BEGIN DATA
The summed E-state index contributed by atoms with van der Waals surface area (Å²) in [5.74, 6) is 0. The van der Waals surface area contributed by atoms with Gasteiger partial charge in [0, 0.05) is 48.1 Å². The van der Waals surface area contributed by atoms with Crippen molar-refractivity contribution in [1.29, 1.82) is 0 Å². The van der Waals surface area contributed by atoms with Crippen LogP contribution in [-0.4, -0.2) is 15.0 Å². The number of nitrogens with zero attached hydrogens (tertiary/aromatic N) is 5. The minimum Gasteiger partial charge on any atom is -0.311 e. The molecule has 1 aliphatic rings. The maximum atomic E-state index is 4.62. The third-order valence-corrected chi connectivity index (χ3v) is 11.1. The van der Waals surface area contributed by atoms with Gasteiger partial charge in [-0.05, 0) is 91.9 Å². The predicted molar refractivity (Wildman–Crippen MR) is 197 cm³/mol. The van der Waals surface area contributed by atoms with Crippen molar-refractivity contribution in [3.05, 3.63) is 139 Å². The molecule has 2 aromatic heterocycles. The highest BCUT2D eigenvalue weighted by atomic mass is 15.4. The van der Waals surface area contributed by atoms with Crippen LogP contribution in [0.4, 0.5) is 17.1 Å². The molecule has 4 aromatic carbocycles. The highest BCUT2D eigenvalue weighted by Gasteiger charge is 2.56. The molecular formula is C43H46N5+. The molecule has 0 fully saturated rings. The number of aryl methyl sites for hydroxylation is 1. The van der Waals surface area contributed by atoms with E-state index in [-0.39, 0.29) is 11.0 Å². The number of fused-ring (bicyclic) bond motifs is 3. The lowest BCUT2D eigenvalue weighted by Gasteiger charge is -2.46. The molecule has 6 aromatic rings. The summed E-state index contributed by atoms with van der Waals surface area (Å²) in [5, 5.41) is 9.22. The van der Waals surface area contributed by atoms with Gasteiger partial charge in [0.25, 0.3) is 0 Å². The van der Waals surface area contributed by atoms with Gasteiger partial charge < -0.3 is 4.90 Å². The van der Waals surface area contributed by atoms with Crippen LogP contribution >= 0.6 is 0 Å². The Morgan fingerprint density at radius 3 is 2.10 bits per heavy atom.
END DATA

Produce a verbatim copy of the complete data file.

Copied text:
The summed E-state index contributed by atoms with van der Waals surface area (Å²) in [5.74, 6) is 0. The van der Waals surface area contributed by atoms with Gasteiger partial charge in [0, 0.05) is 48.1 Å². The van der Waals surface area contributed by atoms with Crippen molar-refractivity contribution in [1.29, 1.82) is 0 Å². The van der Waals surface area contributed by atoms with Crippen LogP contribution in [-0.4, -0.2) is 15.0 Å². The number of nitrogens with zero attached hydrogens (tertiary/aromatic N) is 5. The minimum Gasteiger partial charge on any atom is -0.311 e. The molecule has 1 aliphatic rings. The maximum atomic E-state index is 4.62. The third-order valence-corrected chi connectivity index (χ3v) is 11.1. The van der Waals surface area contributed by atoms with Gasteiger partial charge in [-0.05, 0) is 91.9 Å². The predicted molar refractivity (Wildman–Crippen MR) is 197 cm³/mol. The van der Waals surface area contributed by atoms with Crippen molar-refractivity contribution in [3.05, 3.63) is 139 Å². The molecule has 2 aromatic heterocycles. The highest BCUT2D eigenvalue weighted by atomic mass is 15.4. The van der Waals surface area contributed by atoms with Crippen LogP contribution in [0.4, 0.5) is 17.1 Å². The molecule has 4 aromatic carbocycles. The highest BCUT2D eigenvalue weighted by Gasteiger charge is 2.56. The molecular formula is C43H46N5+. The molecule has 0 fully saturated rings. The number of aryl methyl sites for hydroxylation is 1. The van der Waals surface area contributed by atoms with E-state index in [-0.39, 0.29) is 11.0 Å². The number of fused-ring (bicyclic) bond motifs is 3. The lowest BCUT2D eigenvalue weighted by Gasteiger charge is -2.46. The molecule has 6 aromatic rings. The summed E-state index contributed by atoms with van der Waals surface area (Å²) in [5, 5.41) is 9.22. The van der Waals surface area contributed by atoms with Gasteiger partial charge in [0.25, 0.3) is 0 Å². The van der Waals surface area contributed by atoms with Gasteiger partial charge < -0.3 is 4.90 Å². The van der Waals surface area contributed by atoms with Crippen LogP contribution >= 0.6 is 0 Å². The Morgan fingerprint density at radius 3 is 2.10 bits per heavy atom.